We thank Xue and colleagues for their interest and insight into the findings from our recent article. To summarize, in an earlier analysis, we reported that patients with metastatic non–small cell lung cancer, with plasma tumor mutational burden (pTMB) ≥16 mutations per megabase (mut/Mb), had improved progression-free survival (PFS) after first-line standard-of-care pembrolizumab-based therapy. In an exploratory analysis, we reported that STK11/KEAP1/PTEN and ERBB2 mutations may help identify pTMB-high patients unlikely to respond to first-line pembrolizumab-based therapy (1). Xue and colleagues evaluated gene mutation data for a total of 853 patients from the POPLAR and OAK trials, of which 19.2% of patients carried the STK11/KEAP1/PTEN mutations. In this non-prespecified analysis, they reported a numerically higher overall survival (OS) for patients with STK11/KEAP/PTEN wild-type genotype when treated with atezolizumab (median OS, 14.5 months). In addition, they reported that patients without STK11/KEAP1/PTEN mutations derived an OS benefit with atezolizumab regardless of the low allele frequency adjusted blood-based TMB (LAF-bTMB) levels. However, when these results were evaluated, there appeared to be a consistent trend toward numerically lower survival outcomes in those patients with a mutation, median OS of 7.3 months for atezolizumab overall. When this small population was further split into TMB groups, median OS of 15.9 and 5.7 months were reported for the LAF-bTMB–high and LAF-bTMB–low subsets, respectively, albeit with a lower TMB cutoff of 12 mut/Mb.

These analyses, while interesting, are purely exploratory, and must not be considered definitive. We would like to point out a few key differences. First, these data from the POPLAR and OAK trials evaluated the role of atezolizumab in the second-line setting, compared with our study that was limited to pembrolizumab-based therapy in the first-line setting. Second, in our study, we demonstrated that combining loss-of-function mutations in STK11/KEAP1/PTEN and activating ERBB2 exon 20 insertion mutations with pTMB improved the ability to predict response. Inclusion of RECIST response data, and PFS from the POPLAR and OAK trials would be meaningful to discern an association between these mutational signatures, TMB, and response. Finally, as we develop novel methods of calculation of plasma TMB, questions emerge about the standardization of these values across different panel sizes, variant type inclusion, and determination of appropriate cut-off points. Our analysis used a 2.145-Mb next-generation sequencing panel, and analyzed pTMB as a continuous variable. Whether our results can be replicated on another panel, using LAF-bTMB score, that used a lower cutoff is an open research question.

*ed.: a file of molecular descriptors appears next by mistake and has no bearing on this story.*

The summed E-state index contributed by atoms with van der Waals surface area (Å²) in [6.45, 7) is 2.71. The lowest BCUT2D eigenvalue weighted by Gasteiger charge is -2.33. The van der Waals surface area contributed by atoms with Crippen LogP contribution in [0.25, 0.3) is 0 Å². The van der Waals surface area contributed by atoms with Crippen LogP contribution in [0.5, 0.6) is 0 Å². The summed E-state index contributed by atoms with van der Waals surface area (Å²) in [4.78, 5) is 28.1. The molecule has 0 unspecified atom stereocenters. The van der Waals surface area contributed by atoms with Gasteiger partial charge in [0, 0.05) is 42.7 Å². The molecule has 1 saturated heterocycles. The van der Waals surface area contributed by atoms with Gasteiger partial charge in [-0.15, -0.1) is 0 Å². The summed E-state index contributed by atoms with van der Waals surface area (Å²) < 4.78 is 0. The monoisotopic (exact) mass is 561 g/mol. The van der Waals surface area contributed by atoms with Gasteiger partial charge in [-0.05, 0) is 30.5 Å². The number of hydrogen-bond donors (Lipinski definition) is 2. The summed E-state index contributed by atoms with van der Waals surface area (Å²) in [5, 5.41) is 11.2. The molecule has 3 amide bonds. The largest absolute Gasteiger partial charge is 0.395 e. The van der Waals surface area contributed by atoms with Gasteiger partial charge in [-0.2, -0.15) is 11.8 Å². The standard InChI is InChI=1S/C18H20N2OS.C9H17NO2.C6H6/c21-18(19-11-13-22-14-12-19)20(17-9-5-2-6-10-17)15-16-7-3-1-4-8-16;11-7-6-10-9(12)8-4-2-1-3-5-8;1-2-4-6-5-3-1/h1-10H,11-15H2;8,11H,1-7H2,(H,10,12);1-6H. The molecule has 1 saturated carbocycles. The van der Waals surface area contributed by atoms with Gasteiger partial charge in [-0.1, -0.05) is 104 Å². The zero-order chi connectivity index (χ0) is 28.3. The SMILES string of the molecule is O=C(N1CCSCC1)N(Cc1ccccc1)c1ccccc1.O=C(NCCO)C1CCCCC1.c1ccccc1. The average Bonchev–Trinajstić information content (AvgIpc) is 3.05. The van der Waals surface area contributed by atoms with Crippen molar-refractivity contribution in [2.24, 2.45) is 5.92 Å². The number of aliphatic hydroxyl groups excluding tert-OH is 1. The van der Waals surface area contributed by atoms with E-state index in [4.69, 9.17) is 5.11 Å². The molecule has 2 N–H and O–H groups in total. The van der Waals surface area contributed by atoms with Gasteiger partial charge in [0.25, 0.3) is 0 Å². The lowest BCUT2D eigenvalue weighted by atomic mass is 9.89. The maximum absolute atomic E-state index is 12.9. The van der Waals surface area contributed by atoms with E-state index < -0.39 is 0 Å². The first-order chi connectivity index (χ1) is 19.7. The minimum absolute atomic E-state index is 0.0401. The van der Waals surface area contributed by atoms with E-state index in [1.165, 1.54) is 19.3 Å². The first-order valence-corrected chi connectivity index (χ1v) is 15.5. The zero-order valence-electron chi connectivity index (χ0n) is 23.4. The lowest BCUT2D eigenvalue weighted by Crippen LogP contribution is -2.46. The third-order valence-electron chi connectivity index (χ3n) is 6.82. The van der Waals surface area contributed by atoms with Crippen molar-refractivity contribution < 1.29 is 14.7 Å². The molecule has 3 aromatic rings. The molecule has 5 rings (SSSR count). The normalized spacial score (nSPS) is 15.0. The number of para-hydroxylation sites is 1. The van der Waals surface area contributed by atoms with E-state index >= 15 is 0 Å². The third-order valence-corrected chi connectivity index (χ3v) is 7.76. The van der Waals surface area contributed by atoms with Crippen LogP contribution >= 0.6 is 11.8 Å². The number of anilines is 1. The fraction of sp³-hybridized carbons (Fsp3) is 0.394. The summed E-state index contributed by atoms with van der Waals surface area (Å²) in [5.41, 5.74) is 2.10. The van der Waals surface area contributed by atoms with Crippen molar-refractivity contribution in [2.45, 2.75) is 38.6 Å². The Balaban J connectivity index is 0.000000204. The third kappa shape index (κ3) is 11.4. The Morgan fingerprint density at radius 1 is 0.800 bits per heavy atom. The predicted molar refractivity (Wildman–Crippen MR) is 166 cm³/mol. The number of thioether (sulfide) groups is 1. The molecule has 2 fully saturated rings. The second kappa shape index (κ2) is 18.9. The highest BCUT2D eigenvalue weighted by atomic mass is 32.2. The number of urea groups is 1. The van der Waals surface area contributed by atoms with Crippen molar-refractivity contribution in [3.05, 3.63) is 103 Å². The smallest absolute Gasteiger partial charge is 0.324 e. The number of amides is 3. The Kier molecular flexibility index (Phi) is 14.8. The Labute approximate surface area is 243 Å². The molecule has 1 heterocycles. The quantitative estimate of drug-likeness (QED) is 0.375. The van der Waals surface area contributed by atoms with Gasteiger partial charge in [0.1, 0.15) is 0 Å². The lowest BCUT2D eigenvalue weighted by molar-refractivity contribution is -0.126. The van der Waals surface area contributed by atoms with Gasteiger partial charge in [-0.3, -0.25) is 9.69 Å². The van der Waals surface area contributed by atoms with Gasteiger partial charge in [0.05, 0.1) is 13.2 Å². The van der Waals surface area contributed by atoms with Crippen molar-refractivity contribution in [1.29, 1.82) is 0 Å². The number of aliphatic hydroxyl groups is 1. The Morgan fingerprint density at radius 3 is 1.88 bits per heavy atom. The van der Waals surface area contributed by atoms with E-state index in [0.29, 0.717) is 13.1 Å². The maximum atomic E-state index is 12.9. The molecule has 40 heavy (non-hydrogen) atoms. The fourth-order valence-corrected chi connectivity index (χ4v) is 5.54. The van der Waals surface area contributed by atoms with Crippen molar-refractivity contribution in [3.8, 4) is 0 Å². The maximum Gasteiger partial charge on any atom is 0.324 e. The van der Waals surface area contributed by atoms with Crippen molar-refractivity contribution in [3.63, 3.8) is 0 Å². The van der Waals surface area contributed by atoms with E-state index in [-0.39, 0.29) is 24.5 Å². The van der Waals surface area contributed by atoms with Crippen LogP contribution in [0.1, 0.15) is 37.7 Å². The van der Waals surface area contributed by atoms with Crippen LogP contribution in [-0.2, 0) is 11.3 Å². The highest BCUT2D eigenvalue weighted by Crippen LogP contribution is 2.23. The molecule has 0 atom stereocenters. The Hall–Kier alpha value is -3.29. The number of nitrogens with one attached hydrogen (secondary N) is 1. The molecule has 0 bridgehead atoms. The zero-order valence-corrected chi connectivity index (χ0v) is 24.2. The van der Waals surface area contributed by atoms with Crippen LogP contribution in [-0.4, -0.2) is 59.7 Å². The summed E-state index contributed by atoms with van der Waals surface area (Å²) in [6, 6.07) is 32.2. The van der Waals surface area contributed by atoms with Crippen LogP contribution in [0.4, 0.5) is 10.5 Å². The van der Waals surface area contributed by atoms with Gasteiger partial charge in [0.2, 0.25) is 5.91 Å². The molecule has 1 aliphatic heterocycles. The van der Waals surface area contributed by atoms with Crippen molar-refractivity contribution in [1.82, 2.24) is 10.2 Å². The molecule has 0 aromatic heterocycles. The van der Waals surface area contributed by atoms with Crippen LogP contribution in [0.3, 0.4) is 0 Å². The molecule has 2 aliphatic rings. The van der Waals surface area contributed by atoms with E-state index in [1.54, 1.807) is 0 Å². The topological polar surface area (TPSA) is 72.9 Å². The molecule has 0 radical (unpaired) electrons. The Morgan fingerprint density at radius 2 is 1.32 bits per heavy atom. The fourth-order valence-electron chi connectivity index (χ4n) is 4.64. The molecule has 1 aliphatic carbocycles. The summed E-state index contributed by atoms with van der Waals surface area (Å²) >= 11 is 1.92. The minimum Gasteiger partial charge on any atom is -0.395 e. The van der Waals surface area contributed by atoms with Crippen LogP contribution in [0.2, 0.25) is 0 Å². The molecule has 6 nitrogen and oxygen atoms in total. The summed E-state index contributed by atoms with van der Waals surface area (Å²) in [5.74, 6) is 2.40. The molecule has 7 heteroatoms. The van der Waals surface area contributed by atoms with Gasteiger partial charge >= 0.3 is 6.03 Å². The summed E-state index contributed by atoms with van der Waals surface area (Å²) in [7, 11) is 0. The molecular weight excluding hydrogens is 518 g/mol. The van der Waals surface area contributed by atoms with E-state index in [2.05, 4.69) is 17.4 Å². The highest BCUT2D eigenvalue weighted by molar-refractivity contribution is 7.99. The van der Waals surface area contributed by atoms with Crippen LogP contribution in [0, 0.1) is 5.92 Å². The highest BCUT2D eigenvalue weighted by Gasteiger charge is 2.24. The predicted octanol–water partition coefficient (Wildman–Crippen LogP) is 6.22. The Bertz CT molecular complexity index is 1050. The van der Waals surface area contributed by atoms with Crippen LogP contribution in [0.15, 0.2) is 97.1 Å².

The divergent data presented here on the role of STK11/KEAP1/PTEN mutations (2) and their interplay with outcomes following immunotherapy alone or in combinations can be potentially explained by the complex molecular interactions that exist within the tumor microenvironment, and argue for larger scale validation of pTMB. As noninvasive assays for TMB assessment become increasingly utilized in the clinic, there is an urgent need for harmonization of key aspects of panel-based TMB estimation, reporting, and analytic validation. We appreciate the interest of Xue and colleagues in the research findings, and acknowledge that many of their critiques have been addressed in our article.

See the original Letter to the Editor, p. 1580

C. Aggarwal reports personal fees from AstraZeneca, BMS, Celgene, Roche, and Merck outside the submitted work. J.C. Thompson reports other from Guardant Health and AstraZeneca outside the submitted work. E.L. Carpenter reports grants from Merck outside the submitted work. No other disclosures were reported.

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